• Form students into groups. Moderate the game by making sure everyone gets a chance to guess the tune
  • Create a playlist that contains songs from a variety of genres, from classical and jazz, to pop and punk, even electronic music.

How to play:

  • Pick a random song from the playlist and play a few seconds of it for everyone to hear.
  • Participants are given 20 seconds to guess the name of the song, artist, genre, or any other details that you would like for them to guess.
  • If no one gets the answer right, the moderator reveals the answer.
  • Play as many rounds as you’d like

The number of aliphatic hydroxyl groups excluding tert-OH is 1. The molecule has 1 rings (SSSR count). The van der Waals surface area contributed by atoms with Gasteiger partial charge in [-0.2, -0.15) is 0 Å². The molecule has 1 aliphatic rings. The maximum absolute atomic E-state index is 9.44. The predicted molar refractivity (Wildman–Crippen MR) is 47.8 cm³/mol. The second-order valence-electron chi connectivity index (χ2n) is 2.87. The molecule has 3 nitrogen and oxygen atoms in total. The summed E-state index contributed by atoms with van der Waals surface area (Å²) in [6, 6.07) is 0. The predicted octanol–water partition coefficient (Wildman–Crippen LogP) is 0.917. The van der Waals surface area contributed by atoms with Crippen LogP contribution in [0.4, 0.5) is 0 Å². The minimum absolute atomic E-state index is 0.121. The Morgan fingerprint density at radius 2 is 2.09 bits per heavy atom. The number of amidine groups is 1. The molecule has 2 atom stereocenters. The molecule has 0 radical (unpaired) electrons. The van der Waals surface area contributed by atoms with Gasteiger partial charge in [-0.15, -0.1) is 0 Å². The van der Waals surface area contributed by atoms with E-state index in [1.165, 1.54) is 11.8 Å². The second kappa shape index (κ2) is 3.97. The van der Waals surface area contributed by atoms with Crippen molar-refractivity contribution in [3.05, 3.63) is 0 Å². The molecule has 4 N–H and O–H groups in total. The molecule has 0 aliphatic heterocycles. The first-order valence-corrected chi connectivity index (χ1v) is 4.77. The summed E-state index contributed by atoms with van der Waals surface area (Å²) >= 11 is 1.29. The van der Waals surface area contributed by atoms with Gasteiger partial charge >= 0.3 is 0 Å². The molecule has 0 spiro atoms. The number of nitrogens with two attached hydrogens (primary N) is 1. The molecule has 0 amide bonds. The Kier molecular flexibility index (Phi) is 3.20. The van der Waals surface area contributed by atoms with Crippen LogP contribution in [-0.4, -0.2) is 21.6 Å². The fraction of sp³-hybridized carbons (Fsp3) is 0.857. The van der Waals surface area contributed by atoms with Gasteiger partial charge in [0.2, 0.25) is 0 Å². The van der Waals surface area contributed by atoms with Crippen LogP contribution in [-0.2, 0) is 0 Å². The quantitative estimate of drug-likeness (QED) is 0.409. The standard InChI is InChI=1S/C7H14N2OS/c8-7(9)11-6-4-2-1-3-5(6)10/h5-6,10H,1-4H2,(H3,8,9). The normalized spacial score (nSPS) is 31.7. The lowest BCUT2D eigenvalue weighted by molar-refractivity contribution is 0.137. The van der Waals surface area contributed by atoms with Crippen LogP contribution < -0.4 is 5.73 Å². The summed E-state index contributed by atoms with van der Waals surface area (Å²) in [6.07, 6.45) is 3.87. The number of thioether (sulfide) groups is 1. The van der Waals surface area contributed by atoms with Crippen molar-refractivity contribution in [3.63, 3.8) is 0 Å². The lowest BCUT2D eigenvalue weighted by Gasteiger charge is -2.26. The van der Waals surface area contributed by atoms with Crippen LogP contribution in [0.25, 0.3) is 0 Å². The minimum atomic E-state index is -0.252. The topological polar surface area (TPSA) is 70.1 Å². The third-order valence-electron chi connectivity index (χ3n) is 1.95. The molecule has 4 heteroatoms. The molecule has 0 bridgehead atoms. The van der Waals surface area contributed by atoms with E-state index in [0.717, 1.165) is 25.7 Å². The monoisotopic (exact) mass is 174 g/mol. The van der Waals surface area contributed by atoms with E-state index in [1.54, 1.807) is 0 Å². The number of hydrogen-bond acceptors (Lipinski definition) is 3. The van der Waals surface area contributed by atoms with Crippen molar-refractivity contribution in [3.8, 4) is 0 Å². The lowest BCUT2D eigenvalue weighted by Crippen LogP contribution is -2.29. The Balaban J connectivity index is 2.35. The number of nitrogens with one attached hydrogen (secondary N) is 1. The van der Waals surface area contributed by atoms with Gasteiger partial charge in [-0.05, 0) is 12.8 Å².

Use this game as a way to explain music elements or poetic structures. It can also be used to help students make sense of their emotions by asking them to elaborate what emotion the song evokes in them and why.

Pictionary allows participants to practice their drawing and critical thinking skills and help them convey complex ideas using simple diagrams/drawings, while the guessers are able to practice their critical thinking by trying to guess what the drawing is via context clues.

Finding games that your students will engage in means finding ways to make it relevant to them. As an educator, this helps you to think critically by figuring out how to meld your subjects with the interests of teens.